The Health Insurance Portability and Accountability Act (HIPAA) was updated in 2013 to accommodate developments in work practices and technology adoption in the healthcare industry. However, this also led to changes regarding how covered entities are expected to safeguard Protected Health Information (PHI) sent via email. These requirements are laid out in the HIPAA Security Rule and were updated by the Omnibus Final Rule.
The HIPAA Security Rule allows PHI to be sent via email, but only if a number of safeguards are implemented to ensure the information remains confidential and cannot be tampered with in transit.
The HIPAA Security Rule stipulates that all covered entities (CEs) and their business associates implement measures such as ID authentication, audit controls, access controls, and integrity controls. They must restrict access to PHI, monitor the transfer of PHI between personnel, ensure PHI is protected both in transit and at rest, ensure accountability and prevent unauthorized personnel from accessing PHI.
It has been argued by many CEs and their associates that encryption is sufficient to ensure HIPAA compliance. Others claim that, alone, encryption doesn’t fulfill all HIPAA requirement, such as ID authentication. Such authentication is necessary to track the data and ensure accountability.
Additionally, some requirements – such as maintaining an audit trail – are difficult to enact and are relatively resource-intensive. Other measures pose similar challenges: Preventing improper modification of PHI, for example, requires continual monitoring.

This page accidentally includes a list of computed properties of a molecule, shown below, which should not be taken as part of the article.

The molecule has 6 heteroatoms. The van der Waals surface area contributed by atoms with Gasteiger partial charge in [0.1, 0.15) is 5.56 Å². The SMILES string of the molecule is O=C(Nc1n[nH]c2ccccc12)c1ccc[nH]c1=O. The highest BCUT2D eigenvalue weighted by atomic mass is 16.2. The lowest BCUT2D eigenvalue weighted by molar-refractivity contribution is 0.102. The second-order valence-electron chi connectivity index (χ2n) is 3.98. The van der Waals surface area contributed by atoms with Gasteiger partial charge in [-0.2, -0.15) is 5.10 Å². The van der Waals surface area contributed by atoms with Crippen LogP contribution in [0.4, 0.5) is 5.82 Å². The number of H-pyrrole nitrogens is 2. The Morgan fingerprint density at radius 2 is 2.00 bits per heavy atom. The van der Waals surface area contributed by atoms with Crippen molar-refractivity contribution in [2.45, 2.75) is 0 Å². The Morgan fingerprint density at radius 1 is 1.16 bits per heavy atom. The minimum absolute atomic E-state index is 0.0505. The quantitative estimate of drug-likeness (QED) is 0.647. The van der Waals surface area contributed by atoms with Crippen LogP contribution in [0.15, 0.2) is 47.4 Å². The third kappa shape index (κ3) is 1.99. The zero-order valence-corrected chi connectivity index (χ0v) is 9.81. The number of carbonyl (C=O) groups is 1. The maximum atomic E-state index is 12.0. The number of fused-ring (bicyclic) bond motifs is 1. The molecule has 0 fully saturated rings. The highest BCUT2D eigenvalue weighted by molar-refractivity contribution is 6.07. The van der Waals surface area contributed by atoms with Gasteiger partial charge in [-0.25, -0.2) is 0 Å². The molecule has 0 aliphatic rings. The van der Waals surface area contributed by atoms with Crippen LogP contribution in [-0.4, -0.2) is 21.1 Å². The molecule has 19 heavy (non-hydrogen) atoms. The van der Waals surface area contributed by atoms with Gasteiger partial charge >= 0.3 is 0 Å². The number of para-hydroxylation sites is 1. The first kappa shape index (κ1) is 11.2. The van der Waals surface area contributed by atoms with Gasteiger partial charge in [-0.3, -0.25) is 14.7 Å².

Once a message that contains PHI goes beyond the CE’s firewall, it must be protected. According to HIPAA, encryption is an “addressable” safeguard. Perhaps counter-intuitively, this does not mean that the encryption requirement can be selectively ignored. Instead, it means that if the CE finds that there is an alternative safeguard that could provide the same level of protection, they may implement that measure in place of encryption. This decision should be supported by a risk analysis and the decision not to encrypt, and the reasons why, should be documented.
It may not always be necessary to use encryption to protect PHI. If the data is only being communicated internally and is protected by a firewall, the information is safeguarded against access by an outside third-party.
However, once the PHI data goes outside the protection of a CE’s firewall, additional safeguards are required. In such cases, encryption is required unless a patient has given permission for PHI to be sent without the protection offered by encryption.